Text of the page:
Sex And The Other Man

  • 1995
  • Movie
  • R
  • Comedy

A sexually stagnant couple discovers that they perform better with a voyeur present in this smirky bondage romp. Despite a talented cast, this mirthless stage adaptation is annoyingly implausible. Manhattan office worker Jessica (Kari Wuhrer) and her blue-collar boyfriend Billy (Ron Eldard) are bothered by his impotence in the face of their attempts to...read more

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A sexually stagnant couple discovers that they perform better with a voyeur present in this smirky bondage romp. Despite a talented cast, this mirthless stage adaptation is annoyingly implausible.

Manhattan office worker Jessica (Kari Wuhrer) and her blue-collar boyfriend Billy (Ron Eldard) are bothered by his impotence in the face of their attempts to get pregnant. Jessica agrees to a "business-only" meeting with lecherous married boss Arthur (Stanley Tucci) at her apartment on a Friday

night when Billy is supposed to be out of town. The sexually frustrated Jessica eagerly gives in to Arthur's advances, until Billy unexpectedly pops in with a camera. After taking incriminating pictures, he ties Arthur to a chair. To his and Jessica's delight, he finds the experience has a

sexually rejuvenating effect. Later, while Jessica is out, Billy uses the photos to blackmail Arthur (who is married to his boss's daughter) into signing a check for $75,000 to fund Billy's dream of buying a tour boat. He tells him they will let him go on Monday morning, after the bank is open and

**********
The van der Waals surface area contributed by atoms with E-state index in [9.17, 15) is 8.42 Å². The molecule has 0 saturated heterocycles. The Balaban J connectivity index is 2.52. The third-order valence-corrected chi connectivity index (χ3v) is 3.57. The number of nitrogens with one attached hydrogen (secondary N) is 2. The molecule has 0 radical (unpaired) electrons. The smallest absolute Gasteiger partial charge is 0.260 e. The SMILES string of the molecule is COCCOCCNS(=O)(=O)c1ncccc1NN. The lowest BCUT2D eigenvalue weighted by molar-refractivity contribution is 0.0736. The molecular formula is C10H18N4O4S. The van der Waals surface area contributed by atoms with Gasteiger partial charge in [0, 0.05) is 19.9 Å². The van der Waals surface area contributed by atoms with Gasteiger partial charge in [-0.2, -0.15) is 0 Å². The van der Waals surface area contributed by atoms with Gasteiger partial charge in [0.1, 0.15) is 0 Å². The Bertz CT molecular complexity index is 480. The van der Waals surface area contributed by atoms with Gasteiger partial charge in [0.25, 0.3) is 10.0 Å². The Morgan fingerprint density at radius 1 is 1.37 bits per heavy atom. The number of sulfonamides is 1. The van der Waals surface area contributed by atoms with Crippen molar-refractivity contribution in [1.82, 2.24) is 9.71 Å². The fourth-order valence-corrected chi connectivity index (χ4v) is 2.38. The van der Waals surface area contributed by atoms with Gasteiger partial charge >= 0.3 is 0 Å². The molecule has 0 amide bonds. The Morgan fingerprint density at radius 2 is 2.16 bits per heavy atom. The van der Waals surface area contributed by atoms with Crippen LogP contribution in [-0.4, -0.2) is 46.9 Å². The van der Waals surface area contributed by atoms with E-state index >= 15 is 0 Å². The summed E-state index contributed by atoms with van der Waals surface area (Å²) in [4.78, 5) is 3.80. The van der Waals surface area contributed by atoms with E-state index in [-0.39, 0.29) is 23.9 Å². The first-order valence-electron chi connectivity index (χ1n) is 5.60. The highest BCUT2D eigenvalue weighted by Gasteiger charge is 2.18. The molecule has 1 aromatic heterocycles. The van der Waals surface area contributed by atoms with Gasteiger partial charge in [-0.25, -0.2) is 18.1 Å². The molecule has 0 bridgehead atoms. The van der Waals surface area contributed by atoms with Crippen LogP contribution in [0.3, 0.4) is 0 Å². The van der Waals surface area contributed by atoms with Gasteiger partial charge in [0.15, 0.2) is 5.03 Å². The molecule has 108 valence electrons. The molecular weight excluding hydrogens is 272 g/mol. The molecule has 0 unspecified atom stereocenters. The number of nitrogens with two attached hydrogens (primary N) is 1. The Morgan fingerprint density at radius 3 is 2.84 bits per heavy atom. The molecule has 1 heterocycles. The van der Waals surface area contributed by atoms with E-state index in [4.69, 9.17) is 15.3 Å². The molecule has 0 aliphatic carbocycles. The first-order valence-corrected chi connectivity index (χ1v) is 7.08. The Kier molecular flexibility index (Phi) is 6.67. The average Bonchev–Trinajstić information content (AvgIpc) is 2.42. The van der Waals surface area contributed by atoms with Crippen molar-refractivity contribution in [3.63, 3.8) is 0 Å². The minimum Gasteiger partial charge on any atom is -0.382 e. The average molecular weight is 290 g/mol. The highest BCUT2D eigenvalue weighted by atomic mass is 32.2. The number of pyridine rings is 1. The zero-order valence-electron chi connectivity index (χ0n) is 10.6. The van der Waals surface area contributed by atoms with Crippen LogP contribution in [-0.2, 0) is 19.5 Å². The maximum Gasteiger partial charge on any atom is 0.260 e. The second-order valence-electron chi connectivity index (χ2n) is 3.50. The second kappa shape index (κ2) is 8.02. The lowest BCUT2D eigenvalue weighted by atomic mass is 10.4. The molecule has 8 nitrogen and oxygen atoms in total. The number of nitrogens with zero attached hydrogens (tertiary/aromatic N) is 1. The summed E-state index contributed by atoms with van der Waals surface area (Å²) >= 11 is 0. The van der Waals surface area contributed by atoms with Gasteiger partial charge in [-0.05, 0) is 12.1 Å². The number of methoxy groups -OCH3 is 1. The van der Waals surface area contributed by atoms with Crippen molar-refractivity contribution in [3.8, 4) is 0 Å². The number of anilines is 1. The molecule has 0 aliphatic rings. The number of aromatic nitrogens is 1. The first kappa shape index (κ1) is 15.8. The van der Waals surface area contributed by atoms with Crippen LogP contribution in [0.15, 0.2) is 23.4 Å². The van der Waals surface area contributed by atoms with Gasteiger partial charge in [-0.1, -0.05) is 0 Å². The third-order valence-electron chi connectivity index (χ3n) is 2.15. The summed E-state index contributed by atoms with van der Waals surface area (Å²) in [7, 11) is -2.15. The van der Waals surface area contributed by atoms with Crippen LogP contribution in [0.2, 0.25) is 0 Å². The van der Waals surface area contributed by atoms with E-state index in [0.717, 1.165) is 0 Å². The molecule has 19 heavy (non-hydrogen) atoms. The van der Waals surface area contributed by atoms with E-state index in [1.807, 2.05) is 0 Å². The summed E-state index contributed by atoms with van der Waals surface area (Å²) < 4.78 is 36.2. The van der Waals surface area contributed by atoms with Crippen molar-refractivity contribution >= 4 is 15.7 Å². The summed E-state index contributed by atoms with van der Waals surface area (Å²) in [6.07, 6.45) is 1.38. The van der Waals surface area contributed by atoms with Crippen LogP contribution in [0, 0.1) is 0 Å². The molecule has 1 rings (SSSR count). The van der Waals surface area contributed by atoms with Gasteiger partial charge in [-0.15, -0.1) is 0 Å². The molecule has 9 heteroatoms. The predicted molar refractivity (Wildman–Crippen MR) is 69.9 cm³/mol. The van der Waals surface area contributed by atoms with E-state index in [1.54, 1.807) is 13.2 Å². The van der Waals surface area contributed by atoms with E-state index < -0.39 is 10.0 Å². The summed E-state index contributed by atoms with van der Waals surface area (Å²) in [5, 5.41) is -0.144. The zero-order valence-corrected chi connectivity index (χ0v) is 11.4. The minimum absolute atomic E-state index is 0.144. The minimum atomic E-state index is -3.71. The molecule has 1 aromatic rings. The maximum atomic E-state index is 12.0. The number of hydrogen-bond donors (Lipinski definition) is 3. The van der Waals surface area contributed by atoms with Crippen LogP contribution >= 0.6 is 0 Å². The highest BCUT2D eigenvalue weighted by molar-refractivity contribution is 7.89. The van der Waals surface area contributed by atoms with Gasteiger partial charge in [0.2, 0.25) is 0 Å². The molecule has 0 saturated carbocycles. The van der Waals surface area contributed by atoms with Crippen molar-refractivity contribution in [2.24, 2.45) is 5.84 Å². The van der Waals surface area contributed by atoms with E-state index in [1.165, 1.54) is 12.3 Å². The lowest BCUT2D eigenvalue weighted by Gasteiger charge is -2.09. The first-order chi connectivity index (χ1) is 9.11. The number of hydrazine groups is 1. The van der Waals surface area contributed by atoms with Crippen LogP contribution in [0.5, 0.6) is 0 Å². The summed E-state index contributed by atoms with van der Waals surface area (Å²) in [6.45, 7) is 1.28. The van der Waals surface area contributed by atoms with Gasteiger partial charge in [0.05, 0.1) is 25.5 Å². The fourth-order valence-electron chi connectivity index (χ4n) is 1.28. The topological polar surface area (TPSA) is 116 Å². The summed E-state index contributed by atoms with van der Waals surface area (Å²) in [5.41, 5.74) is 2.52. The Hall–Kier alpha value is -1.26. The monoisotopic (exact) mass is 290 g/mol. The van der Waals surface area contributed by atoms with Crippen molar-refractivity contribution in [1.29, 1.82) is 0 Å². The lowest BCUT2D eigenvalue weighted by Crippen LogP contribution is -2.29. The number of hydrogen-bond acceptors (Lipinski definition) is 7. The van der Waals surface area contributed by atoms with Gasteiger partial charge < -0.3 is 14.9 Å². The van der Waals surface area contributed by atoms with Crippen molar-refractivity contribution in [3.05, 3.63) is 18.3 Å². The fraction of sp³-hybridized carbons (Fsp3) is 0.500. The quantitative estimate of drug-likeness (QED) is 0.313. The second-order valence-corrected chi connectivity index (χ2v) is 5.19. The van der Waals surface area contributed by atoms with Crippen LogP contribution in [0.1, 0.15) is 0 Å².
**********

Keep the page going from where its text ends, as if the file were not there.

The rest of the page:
Billy can cash the check.

Worried that someone may come looking for him, Jessica and Billy take Arthur to a New Jersey motel for the weekend. Jessica tries to free Arthur after she becomes afraid that Billy may kill him, but he refuses to go when she says she won't come with him. Come Monday morning, Billy goes to the bank

but instead tears up the check. He returns to release Arthur, who refuses to go; having confessed that his marriage has actually ended, he still harbors hopes for Jessica. But after he wounds Billy with his own gun, he realizes that Jessica and Billy love each other and leaves, alone.

If the sole problem with SEX AND THE OTHER MAN were the obviousness of its stage origins, one might be able to overlook the claustrophobia it induces. Unfortunately, it is based on a dreadful Paul Weitz play, Captive, which was launched somewhere in the absurdist atmosphere of Murray

Schisgal-land; this film translation self-destructs upon takeoff. Director Karl Slovin is to blame for staging this comedy with detrimental long pauses in between dialogue, and for generally mishandling his actors, but he can't take the rap for the pretentious bedroom farce bouncing on the

bedsprings before us. Wuhrer is a sweet but recessive actress, so her contribution is negligible; the irrepressible Tucci tries to whip up the desired Edward Albee edge, but can't overcome the risible conception. Blustering artfully as if he were auditioning for a Rabe-Mamet-Shepard marathon,

Eldard gives an unbearable performance. Weitz and Slovin try but fail to cross a John Guare one-act with The Desperate Hours, subjecting the viewer to a nightmarish recap of exposition, an ongoing desecration of logic, and dialogue with all the tang of underbrewed herbal tea. Made in 1995, SEX AND

THE OTHER MAN was released to home video in 1997. (Violence, extreme profanity, sexual situations, substance abuse, nudity.)

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  • Released: 1995
  • Rating: R
  • Review: A sexually stagnant couple discovers that they perform better with a voyeur present in this smirky bondage romp. Despite a talented cast, this mirthless stage adaptation is annoyingly implausible. Manhattan office worker Jessica (Kari Wuhrer) and her blue… (more)

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